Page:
Fiscal Year 2022 Update

Duke University’s greenhouse gas (GHG) emissions over the past two years have lessened dramatically and were 43% lower in fiscal year 2022 than they were in 2007. Overall emission reductions have come  through a combination of the discontinuation of the use of coal on campus, increases in building and utility plant efficiency, and travel reduction. The major factor in this reduction over the past two years has been the increase in the number of employees working remotely along with the  very limited use of air travel for conferences and research.

As Duke nears its 2024 carbon neutrality commitment, it is estimated it will achieve net zero by reducing emissions on-campus a total of 75% compared to a 2007 baseline and will cover the remainder by investing in high-quality carbon offsets. Duke University expects to be the first school among its Ivy+ peers network to reach carbon neutrality and will serve as a leader for this network as other universities near their goals.

To see a fuller update on fiscal year 2022's emissions, please view this slide deck. 

Greenhouse Gas Emissions Boundary

Based on Duke’s signing of the American College and University Presidents’ Climate Commitment, the University  committed to set a carbon neutrality target for various emission-generating activities. The CAP identifies Duke University’s overall emissions in three distinct scopes (outlined in the figure below) to address the unique attributes and extent of each. Duke University generally follows GHG accounting guidance from the World Resources Institute.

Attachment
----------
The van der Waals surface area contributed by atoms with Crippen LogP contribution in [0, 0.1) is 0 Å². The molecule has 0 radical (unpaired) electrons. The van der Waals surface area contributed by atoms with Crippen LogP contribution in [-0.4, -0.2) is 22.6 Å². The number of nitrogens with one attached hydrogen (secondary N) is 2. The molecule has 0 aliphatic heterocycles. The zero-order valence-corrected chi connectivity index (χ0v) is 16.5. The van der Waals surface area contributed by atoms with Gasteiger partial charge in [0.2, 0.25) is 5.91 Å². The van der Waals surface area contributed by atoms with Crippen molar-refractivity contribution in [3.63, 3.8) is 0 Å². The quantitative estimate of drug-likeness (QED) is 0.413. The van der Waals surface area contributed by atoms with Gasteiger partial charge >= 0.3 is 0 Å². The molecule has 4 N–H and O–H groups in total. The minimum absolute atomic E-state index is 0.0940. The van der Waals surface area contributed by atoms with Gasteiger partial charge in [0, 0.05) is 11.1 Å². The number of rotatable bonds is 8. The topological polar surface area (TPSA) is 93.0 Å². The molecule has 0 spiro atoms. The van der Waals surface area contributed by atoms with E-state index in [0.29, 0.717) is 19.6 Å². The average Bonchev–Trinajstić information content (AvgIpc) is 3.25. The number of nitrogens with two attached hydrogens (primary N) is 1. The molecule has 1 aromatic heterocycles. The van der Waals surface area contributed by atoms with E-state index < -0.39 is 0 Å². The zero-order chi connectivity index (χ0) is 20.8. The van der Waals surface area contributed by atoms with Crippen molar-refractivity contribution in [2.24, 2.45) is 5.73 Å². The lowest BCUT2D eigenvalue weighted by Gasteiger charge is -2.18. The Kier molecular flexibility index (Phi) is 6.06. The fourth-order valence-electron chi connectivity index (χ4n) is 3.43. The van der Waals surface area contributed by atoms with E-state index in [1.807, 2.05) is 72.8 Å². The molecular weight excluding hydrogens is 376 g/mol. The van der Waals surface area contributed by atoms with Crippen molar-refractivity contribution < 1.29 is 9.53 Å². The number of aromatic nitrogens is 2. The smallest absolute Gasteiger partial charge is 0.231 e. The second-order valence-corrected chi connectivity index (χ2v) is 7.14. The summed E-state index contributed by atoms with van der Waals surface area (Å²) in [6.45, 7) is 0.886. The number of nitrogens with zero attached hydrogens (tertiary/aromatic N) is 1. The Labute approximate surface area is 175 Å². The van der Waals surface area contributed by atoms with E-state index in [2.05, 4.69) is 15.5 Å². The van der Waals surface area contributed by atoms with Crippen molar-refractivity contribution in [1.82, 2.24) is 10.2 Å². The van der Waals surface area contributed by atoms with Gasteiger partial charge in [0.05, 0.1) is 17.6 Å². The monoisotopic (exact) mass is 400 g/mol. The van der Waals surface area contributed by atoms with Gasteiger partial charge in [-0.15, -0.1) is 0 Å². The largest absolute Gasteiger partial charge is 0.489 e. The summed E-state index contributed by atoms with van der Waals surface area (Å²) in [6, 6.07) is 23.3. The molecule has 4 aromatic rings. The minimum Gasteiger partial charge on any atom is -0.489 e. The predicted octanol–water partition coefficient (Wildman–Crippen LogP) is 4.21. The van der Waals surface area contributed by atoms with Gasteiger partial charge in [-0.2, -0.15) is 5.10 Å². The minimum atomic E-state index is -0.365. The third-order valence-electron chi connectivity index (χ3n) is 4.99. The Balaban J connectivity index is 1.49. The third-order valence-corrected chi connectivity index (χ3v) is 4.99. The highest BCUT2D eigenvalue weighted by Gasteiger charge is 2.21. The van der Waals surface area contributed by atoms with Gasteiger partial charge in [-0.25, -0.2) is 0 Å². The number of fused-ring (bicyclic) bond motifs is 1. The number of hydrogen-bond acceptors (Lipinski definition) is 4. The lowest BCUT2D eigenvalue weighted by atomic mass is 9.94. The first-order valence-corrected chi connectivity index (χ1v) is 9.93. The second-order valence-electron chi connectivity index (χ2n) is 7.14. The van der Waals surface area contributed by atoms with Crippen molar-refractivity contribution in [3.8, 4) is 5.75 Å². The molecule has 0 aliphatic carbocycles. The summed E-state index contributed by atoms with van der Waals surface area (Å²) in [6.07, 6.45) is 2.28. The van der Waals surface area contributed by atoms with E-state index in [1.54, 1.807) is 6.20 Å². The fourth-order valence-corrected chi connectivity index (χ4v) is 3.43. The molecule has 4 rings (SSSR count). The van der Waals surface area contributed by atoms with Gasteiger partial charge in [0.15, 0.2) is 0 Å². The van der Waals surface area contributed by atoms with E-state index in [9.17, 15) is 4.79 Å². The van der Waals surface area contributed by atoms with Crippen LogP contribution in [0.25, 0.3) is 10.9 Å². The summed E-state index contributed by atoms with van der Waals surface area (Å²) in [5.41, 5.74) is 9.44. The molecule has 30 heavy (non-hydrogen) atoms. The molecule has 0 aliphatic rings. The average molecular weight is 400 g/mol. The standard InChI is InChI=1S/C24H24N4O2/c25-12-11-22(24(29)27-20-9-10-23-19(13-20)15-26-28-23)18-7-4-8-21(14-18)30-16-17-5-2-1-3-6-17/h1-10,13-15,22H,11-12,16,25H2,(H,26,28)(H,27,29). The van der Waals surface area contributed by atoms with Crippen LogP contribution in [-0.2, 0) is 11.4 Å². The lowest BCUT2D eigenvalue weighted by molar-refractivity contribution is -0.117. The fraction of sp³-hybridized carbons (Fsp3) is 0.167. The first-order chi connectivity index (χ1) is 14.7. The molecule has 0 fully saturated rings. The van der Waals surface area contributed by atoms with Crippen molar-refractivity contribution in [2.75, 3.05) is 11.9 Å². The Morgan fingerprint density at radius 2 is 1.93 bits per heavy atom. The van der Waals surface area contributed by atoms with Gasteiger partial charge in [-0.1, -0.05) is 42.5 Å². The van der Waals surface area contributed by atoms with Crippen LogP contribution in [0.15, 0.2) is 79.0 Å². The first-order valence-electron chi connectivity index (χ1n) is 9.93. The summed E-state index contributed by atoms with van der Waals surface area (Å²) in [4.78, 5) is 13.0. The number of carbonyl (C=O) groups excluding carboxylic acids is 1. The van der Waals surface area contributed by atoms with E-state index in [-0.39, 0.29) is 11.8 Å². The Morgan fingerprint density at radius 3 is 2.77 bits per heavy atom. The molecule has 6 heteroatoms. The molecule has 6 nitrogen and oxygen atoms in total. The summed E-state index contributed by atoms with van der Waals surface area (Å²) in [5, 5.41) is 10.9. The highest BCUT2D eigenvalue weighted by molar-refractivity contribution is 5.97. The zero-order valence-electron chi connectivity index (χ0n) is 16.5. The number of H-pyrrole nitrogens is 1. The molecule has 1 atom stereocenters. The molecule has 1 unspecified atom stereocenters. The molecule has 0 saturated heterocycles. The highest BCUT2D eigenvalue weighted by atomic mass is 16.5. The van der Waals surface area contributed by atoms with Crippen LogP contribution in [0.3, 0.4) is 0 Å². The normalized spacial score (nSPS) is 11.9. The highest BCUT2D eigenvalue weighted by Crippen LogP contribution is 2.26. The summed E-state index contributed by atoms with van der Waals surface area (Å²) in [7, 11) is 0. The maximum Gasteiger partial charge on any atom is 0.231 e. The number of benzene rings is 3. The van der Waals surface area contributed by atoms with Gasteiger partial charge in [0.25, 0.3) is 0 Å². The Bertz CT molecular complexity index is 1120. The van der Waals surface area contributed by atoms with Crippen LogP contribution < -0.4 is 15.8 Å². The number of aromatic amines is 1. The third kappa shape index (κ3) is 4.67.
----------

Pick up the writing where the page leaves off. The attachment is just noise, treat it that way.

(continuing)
graphic of Duke's greenhouse gas emissions boundary
Duke's greenhouse gas boundary includes emissions from the following activities: fuel used in campus steam and hot water plants, fuel used in Duke owned fleet vehicles, purchase electricity, business air travel, employee commuting, fugitive emissions from energy related activities, and landfilled waste.


Duke's Geographic Boundary

Similar to the emissions boundary outlined in the previous section, Duke University also had to define a geographic boundary for its GHG emissions accounting. Both the 2009 and 2019 Climate Action Plans identify targets for entities that the university directly owns and operates. This means that the CAP outlines emission reduction strategies for the University (re: academic portion of Duke University), the School of Medicine, the School of Nursing, and Duke’s Marine Lab. The Duke University Health System, leased assets, and Duke’s international campuses are not included in its geographic boundaries. 

It should be noted that the operational changes and future campus emission reduction measures may also result in a lower GHG footprint for DUHS facilities that are located contiguously with West Campus since the buildings are conditioned by the central plants that condition the rest of West Campus.

Duke's geographic boundary
Duke geographic boundary for greenhouse emissions includes the University, School of Medicine, School of Nursing, and the Marine Lab. It excludes emissions generated from the Health System, leased assets, and Duke's international campuses.